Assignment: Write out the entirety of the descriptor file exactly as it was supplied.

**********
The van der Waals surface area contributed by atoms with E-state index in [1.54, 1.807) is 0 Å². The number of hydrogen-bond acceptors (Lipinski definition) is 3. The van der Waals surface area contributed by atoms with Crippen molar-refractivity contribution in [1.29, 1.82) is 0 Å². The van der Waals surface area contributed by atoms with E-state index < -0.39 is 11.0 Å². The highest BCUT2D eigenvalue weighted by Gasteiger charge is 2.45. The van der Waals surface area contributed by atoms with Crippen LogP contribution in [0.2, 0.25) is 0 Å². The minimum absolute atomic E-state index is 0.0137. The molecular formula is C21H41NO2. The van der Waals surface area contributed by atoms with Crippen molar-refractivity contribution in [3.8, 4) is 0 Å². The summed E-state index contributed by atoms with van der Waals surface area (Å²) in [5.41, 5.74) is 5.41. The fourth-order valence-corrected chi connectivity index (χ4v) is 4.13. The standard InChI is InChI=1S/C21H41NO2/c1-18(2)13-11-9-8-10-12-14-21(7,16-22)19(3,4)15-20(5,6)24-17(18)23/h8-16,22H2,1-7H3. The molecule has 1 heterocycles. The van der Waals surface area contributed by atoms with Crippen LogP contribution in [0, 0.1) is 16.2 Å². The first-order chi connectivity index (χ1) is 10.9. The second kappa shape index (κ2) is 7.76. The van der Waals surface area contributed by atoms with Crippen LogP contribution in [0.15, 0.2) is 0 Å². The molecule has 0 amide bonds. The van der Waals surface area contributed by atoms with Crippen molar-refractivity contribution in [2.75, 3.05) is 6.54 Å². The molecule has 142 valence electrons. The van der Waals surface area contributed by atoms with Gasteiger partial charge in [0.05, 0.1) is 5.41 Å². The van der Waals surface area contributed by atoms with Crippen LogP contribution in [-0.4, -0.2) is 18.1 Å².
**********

The van der Waals surface area contributed by atoms with E-state index in [1.54, 1.807) is 0 Å². The number of hydrogen-bond acceptors (Lipinski definition) is 3. The van der Waals surface area contributed by atoms with Crippen molar-refractivity contribution in [1.29, 1.82) is 0 Å². The van der Waals surface area contributed by atoms with E-state index < -0.39 is 11.0 Å². The highest BCUT2D eigenvalue weighted by Gasteiger charge is 2.45. The van der Waals surface area contributed by atoms with Crippen LogP contribution in [0.2, 0.25) is 0 Å². The minimum absolute atomic E-state index is 0.0137. The molecular formula is C21H41NO2. The van der Waals surface area contributed by atoms with Crippen molar-refractivity contribution in [3.8, 4) is 0 Å². The summed E-state index contributed by atoms with van der Waals surface area (Å²) in [5.41, 5.74) is 5.41. The fourth-order valence-corrected chi connectivity index (χ4v) is 4.13. The standard InChI is InChI=1S/C21H41NO2/c1-18(2)13-11-9-8-10-12-14-21(7,16-22)19(3,4)15-20(5,6)24-17(18)23/h8-16,22H2,1-7H3. The molecule has 1 heterocycles. The van der Waals surface area contributed by atoms with Crippen LogP contribution in [0, 0.1) is 16.2 Å². The first-order chi connectivity index (χ1) is 10.9. The second kappa shape index (κ2) is 7.76. The van der Waals surface area contributed by atoms with Crippen LogP contribution in [0.15, 0.2) is 0 Å². The molecule has 0 amide bonds. The van der Waals surface area contributed by atoms with Crippen molar-refractivity contribution in [2.75, 3.05) is 6.54 Å². The molecule has 142 valence electrons. The van der Waals surface area contributed by atoms with Gasteiger partial charge in [0.05, 0.1) is 5.41 Å². The van der Waals surface area contributed by atoms with Crippen LogP contribution in [-0.4, -0.2) is 18.1 Å².